20. 03. 2024

Sustainability reporting is coming into mainstream

Sustainability reporting is coming into mainstream

Sustainability reporting is finally going mainstream. The International Ethics Standards Board for Accountants (IESBA) recently announced the first comprehensive global standards that outline ethical considerations in sustainability reporting.

Aiming to combat greenwashing and foster greater trust in publicly communicated sustainability information, this new code of ethics is under consultation for the next couple of months.

A long time coming, these new standards herald a significant moment of positive change.

For assurance and accountancy professionals, they are going to have major ramifications. Currently, too many people in those professions remain focused on financial numbers.

Now they are going to have to shift their mindset and broaden their remit. They need to step back and consider the bigger concept of ‘value’ – not just financial results but also the wider social and environmental value created or diminished for customers, stakeholders and communities.

It’s time to embrace a new way of doing things to help counter the rapidly changing realities we face. As the climate crisis escalates, companies cannot continue with business-as-usual. They must undergo transformational change and upgrade their operations to help both people and the planet. And accountants have a crucial role in making that happen. 

Companies are incredibly powerful, with many multi-national businesses having more influence than some countries. The reality is that we cannot meet the United Nations’ Sustainable Development Goals (SDGs) – the blueprint for a fairer, better and greener world by 2030 – without the positive force of business.

The World Benchmarking Alliance measures and incentivises corporate action to meet the SDGs, because we know it’s fundamental to the survival of humanity and the ecosystems on which we all depend. And the first step in any corporate sustainability journey is releasing trustworthy information that accurately quantifies action.

Trust is everything. As the latest Edelman Trust Barometer shows, business is the most trusted institution by individual citizens across the world to integrate innovations that can benefit people and planet.

But only when we can trust companies’ sustainability information can we hold them to account. Consumers, investors, policymakers and supply chain partners must all be able to trust corporate sustainability disclosures.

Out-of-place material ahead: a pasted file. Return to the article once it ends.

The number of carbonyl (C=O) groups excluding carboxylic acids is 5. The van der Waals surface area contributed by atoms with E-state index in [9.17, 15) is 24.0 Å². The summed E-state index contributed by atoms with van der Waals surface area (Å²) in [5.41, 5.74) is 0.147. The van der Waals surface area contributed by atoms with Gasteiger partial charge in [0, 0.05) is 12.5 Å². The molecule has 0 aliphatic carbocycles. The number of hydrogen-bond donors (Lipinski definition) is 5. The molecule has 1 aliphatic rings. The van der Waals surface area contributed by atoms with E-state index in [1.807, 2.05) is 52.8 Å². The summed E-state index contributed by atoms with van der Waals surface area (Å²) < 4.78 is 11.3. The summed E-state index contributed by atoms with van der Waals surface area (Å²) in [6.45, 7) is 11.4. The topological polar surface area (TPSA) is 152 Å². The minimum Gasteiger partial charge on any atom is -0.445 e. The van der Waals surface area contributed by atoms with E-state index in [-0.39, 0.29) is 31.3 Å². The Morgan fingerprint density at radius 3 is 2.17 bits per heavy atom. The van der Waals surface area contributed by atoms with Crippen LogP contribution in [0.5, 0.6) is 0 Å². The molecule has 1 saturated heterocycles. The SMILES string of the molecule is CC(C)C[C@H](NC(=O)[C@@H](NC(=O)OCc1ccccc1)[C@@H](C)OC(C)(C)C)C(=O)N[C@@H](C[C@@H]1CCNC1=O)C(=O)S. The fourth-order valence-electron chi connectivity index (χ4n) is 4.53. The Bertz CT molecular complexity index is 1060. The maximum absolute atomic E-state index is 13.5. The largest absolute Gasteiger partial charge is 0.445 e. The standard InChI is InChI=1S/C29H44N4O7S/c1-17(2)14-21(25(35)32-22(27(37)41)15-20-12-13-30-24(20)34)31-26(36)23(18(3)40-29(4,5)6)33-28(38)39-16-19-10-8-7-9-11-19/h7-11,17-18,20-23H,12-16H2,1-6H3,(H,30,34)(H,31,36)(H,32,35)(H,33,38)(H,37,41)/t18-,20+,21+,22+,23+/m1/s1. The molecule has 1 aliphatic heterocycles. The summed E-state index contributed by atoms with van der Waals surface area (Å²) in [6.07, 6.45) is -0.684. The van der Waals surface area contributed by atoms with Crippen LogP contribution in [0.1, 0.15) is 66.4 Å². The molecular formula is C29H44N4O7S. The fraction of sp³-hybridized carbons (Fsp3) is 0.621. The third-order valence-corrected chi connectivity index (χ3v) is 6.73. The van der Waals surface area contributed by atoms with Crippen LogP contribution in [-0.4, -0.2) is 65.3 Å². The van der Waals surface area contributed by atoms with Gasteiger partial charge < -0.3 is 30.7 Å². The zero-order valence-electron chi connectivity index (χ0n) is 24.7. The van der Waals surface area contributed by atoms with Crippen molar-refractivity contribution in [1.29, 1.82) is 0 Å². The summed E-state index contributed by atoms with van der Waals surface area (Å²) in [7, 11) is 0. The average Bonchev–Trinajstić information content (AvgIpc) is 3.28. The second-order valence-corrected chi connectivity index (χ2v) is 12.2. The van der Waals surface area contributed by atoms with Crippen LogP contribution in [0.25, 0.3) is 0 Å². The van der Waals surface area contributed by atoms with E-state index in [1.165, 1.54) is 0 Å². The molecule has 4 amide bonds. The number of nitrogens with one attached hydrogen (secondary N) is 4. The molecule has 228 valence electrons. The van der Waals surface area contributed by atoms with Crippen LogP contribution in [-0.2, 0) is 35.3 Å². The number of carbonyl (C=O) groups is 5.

Otherwise, how can people wanting to work with businesses that align with their values choose the right partner? How can responsible investors know where to put their money? How can consumers understand which brands really are doing the right thing? And how can governments legislate to reward progress and push laggards to act faster?

Boosting trust and transparency will help to empower investors, governments, civil society, individual citizens and the companies themselves. Ultimately, it will help move us to a society that values the success of business by what it contributes to protecting people, the natural world and our climate, just as much as its bottom line.

With sustainability increasingly a vital corporate disclosure, there is more demand for an ethical and independent approach to reporting. The IESBA’s new standards should provide the engine for the mass acceleration of this trend.

In this new reporting landscape, in-house finance teams have a vital role to play, as those who put in controls and systems to ensure credibility. It is vital that they proceed with integrity and objectivity.

At the same time, auditors are facing competition in this fast-growing area. They may be the traditional assurance providers of financial information, but they are being increasingly challenged by new players keen to make sustainability their remit.

These specialist auditors are experts in changing corporate mindsets to drive positive social and environmental impacts. They’re not just about quantifying data, but also providing advice on best practice and ways forward. Accountants and auditors would benefit from adopting a similar approach, to ensure they don’t lose out.

That being said, as corporate reporting undergoes a fundamental shift, the increase in competition in the audit market can only be a good thing. An influx of smaller, more agile players will bring new ideas, drive innovation, boost market resilience, open up choice and drive up standards. It will benefit everyone.

A new age is upon us. Greenwashing is on the rise, even as we hurtle towards irreversible climate tipping points. In this context, corporate reporting is undergoing a radical upgrade. Sustainability is no longer a nice optional extra – but crucial to mitigating the worst of the climate emergency and creating a better future for everyone.

By switching the focus from ‘profit made for investors’ to ‘value created for all’, accountants now need to utilise new ways to credibly quantify and evaluate business sustainability, such as through the World Benchmarking Alliance’s insights and data.

The IESBA’s new standards will help ensure that the preparers and assurers of this sustainability information take a consistent and ethical approach – so it can be used effectively by all stakeholders.

By creating greater trust in sustainability reporting and driving action at scale, these standards will make a hugely positive difference. Now we need the accountancy and assurance professionals to seize the opportunity and embrace change.


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